You want them to go on forever, as if you were in space. But they're a great environment to test out hardware, to do experiments, to test things out before you take them up to the International Space Station.
Dr. Biology: You use the word, "Parabola." We're really talking about this giant arc that goes across, right?
Dr. Biology: At a certain point on that path, you end up with zero gravity, so you feel weightless. You say they're too short. How long are they?
Scott: They're about 20 to 30 seconds in length typically, and that's the fun part. When we're pushing the nose of the plane over, we float inside the aircraft.
The payback, though, and the part where it's called the vomit comet, is we then have to pay for that by having a 2G pullout. That transition from zero gravity to 2G can be very provocative for some people, and they get quite ill. Thankfully, I never had that problem.
Dr. Biology: 2G, in simple terms, that means you're twice your body weight?
Scott: If you weigh 100 pounds, you would weigh 200 pounds in that aircraft. Right.
Dr. Biology: Another question I have, and this one might be really tough to answer. For the earthbound people, those that have never gotten into space, can you describe what it's like to be in space in zero gravity?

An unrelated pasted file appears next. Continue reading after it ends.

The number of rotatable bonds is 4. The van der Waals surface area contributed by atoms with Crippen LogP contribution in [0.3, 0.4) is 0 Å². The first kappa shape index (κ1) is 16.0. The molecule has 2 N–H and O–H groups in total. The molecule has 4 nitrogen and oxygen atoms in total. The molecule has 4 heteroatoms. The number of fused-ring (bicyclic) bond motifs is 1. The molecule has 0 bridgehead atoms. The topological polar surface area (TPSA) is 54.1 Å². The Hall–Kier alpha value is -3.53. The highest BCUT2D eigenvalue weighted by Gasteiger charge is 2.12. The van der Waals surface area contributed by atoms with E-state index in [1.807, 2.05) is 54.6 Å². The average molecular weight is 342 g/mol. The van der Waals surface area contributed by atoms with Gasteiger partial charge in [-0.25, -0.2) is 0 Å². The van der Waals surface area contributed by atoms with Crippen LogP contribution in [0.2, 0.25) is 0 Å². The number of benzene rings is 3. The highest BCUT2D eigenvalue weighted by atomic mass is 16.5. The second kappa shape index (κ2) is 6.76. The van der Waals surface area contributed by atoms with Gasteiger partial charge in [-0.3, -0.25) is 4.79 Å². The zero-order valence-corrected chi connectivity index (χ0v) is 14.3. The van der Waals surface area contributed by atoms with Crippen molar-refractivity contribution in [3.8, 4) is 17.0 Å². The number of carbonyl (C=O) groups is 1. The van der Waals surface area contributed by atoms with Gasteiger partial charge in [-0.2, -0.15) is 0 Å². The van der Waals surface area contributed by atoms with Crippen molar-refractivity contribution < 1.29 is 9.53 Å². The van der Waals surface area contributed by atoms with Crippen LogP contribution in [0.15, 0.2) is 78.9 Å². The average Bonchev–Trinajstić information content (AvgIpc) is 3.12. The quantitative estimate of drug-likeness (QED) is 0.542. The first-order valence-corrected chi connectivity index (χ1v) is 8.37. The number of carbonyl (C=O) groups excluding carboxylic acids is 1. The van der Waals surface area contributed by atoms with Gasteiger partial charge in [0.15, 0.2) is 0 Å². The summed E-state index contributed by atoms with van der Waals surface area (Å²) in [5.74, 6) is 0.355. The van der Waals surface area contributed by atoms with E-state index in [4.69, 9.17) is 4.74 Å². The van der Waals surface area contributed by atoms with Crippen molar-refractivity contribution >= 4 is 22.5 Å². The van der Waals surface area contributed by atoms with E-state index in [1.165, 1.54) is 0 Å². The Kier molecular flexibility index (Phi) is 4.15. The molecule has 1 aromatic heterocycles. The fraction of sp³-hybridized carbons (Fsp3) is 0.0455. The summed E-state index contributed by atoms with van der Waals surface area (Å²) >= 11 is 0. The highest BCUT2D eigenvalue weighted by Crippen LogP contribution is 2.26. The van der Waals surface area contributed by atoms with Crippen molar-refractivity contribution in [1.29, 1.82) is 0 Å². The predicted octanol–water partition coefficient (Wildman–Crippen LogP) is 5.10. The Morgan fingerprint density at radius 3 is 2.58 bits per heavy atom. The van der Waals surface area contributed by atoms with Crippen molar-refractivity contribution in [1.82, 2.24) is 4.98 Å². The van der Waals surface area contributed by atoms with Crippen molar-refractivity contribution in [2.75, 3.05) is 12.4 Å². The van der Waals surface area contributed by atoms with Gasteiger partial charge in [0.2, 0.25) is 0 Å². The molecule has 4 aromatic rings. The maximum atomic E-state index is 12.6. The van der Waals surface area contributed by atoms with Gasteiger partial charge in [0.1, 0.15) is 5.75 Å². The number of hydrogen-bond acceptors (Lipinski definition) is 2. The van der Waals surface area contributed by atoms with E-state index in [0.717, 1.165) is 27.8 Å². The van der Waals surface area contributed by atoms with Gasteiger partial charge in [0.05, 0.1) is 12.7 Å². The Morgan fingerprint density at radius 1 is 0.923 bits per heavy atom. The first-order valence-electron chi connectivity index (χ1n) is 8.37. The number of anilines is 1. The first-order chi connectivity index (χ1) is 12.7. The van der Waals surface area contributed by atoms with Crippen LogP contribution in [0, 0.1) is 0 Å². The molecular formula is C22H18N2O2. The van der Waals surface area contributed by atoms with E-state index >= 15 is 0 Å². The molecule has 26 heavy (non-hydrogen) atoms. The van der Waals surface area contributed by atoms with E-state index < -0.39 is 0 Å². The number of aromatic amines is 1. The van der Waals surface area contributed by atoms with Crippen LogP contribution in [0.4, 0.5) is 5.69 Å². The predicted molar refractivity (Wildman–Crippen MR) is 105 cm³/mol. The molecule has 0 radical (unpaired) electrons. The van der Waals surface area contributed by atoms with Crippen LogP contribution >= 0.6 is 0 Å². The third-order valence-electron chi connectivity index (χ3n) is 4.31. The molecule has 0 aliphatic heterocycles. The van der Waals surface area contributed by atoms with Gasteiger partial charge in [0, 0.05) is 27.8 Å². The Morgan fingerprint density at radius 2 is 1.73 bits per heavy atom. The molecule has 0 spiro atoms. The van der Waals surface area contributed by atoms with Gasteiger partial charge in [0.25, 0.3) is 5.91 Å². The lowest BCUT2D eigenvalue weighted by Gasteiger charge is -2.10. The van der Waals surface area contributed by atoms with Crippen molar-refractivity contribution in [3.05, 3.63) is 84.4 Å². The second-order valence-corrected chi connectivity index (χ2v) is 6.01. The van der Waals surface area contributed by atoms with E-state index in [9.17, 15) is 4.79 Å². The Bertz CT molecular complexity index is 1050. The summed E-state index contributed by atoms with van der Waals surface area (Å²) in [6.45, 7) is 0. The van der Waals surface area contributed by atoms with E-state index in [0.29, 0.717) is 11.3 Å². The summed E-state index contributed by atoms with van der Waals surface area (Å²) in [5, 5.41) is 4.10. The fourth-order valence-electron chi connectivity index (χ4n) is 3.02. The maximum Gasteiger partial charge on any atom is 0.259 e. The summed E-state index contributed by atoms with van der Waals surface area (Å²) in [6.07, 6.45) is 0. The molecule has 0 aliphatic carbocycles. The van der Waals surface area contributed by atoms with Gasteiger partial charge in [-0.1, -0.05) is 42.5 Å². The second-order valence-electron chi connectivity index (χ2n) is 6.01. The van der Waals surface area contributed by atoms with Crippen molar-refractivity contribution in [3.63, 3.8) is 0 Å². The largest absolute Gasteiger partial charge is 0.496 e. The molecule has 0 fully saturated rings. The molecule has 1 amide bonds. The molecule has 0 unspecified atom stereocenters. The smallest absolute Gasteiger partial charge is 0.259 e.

Scott: It's such a dreamlike wonderful state. If you've ever been on the surface of a pool, on a float, for example, or if you've ever been snorkeling, and just allowed the waves to take you where they will, the current been SCUBA diving is an even better example, where you're underneath in three dimensions of water, and you're what we call neutrally buoyant.
You don't sink to the bottom of the ocean, you don't float to the top. That, for all intents and purposes, is what it's like to float in space.
The only thing that's different is that the views are quite a bit different when you're up in space. Secondly, if you were to kick in the water, of course, you're going to propel yourself, but up in space, you just look silly.
Dr. Biology: All right. How about this? Does lack of gravity ever get old or tiring?
Scott: Microgravity, or weightlessness never gets old. In fact, you enjoy it more and more with each subsequent mission. You get better at it.
If you look at the astronaut crews that are living aboard the International Space Station now, they look like Olympic gymnasts or divers. They can fly with the greatest of ease. They can do barrel rolls and aileron rolls like an aerobatic pilot. It's really graceful and beautiful. The more time you have up there, the more fun it gets.
Dr. Biology: You've done a lot of spacewalks as well.
Scott: I've been very, very fortunate. That's the ultimate astronaut experience, to get outside in your own personal spaceship. Everything that you need to sustain life in a spaceship, you need to have on your back or around you to take you safely out into the vacuum of space.